Psychiatric Drugs, School Violence, and the Big Pharma Cover-up
DNA in Dinosaur Bones?

Top 10 discoveries in Biblical Archaeology in 2012

By Gordon Govier

EACH year several dozen institutional archaeological excavations and multiple more salvage excavations take place in the lands of the Bible.

Some excavations draw attention because of the exciting dimensions of their discoveries. Many more compile important information from less dynamic discoveries that help us better understand the biblical world in its social context.

Following are some of the most exciting discoveries announced in the past year, taken from the news digests of ARTIFAX magazine, and reported on The Book & The Spade radio program.

 

 #1) Huqoq Synagogue Mosaic  The ancient village of Huqoq is located three miles west of the Sea of Galilee shore near the sites of Magdala and Capernaum. Excavated by archaeologist Jodi Magness, a Distinguished Professor of early Judaism at North Carolina University at Chapel Hill, the mosaic floor of this synagoue is of the highest quality. The mosaic depicts Samson tying the tails of foxes together and also shows two faces around an inscription. This synagogue dates several centuries after the time of Christ and is expected to provide new information about the development of synagogues in the Galilee.

#2) Cult Shrines from Khirbet Qeiyafa These shrines were actually discovered in 2011 excavations, but announced in the late spring of 2012 by archaeologist Yosel Garfinkel of Hebrew University. The shrines are evidence of worship that predates Solomon’s Temple by 30-40 years; shrines without cultic images that are different from Canaanite shrines and conform to the anaconic traditions of Judaism. Khirbet Qeiyafa overlooks the Elah Valley, about 20 miles southwest of Jerusalem.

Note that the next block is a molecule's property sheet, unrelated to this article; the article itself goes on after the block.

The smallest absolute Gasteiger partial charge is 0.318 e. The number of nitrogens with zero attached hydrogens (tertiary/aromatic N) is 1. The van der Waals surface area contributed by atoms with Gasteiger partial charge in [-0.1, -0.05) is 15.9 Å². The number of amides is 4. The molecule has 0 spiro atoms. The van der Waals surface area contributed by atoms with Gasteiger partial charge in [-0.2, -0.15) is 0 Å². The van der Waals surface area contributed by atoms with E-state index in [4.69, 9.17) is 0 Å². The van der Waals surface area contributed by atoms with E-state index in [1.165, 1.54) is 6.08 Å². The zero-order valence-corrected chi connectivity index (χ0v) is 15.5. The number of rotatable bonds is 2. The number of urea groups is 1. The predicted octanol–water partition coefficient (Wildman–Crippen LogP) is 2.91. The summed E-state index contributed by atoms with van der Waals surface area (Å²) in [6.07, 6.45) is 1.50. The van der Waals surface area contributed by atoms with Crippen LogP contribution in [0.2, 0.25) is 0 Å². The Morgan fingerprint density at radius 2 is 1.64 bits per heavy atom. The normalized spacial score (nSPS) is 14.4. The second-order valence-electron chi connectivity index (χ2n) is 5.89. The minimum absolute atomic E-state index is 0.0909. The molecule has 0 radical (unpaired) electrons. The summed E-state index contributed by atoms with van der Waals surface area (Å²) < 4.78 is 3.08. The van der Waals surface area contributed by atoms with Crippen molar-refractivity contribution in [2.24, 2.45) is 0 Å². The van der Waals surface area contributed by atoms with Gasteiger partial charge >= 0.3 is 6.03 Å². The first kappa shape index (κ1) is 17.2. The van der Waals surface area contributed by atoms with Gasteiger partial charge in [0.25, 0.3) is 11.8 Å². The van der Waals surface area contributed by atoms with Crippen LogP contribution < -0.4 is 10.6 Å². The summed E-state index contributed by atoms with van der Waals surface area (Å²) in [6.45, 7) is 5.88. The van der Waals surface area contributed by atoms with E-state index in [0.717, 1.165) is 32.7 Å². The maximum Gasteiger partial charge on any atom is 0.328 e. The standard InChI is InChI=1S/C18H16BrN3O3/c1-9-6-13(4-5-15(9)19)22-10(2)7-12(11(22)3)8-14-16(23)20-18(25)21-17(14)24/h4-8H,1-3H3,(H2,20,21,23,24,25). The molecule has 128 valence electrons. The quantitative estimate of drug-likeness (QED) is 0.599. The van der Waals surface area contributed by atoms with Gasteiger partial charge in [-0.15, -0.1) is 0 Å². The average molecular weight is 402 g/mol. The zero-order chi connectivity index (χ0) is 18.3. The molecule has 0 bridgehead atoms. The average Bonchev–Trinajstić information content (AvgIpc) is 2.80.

#3) First Temple Period Reservoir  This cistern is located near the southwestern corner of the Temple Mount, under Robinson’s Arch. With its 66,000 gallon capacity, this discovery provides new information about water consumption in the First Temple era of Jerusalem.

#4) Bethlehem Bullah  A seal impression with three lines of script, this is the earliest mention of Bethlehem outside of the Bible. It was found during the sifting of material from City of David excavations. It is a fiscal bulla, related to taxing of shipments during the reign of a king around the time of Hezekiah, Manasseh, or Josiah.

#5) Jerusalem Seal  An actual seal which says “Belonging to Matanyahu Ben Ho,” this seal was found near Robinson’s arch in the ruins of a building from the First Temple Period.

 

Read the rest here>>>>>>>>>>>>

Enhanced by Zemanta

Comments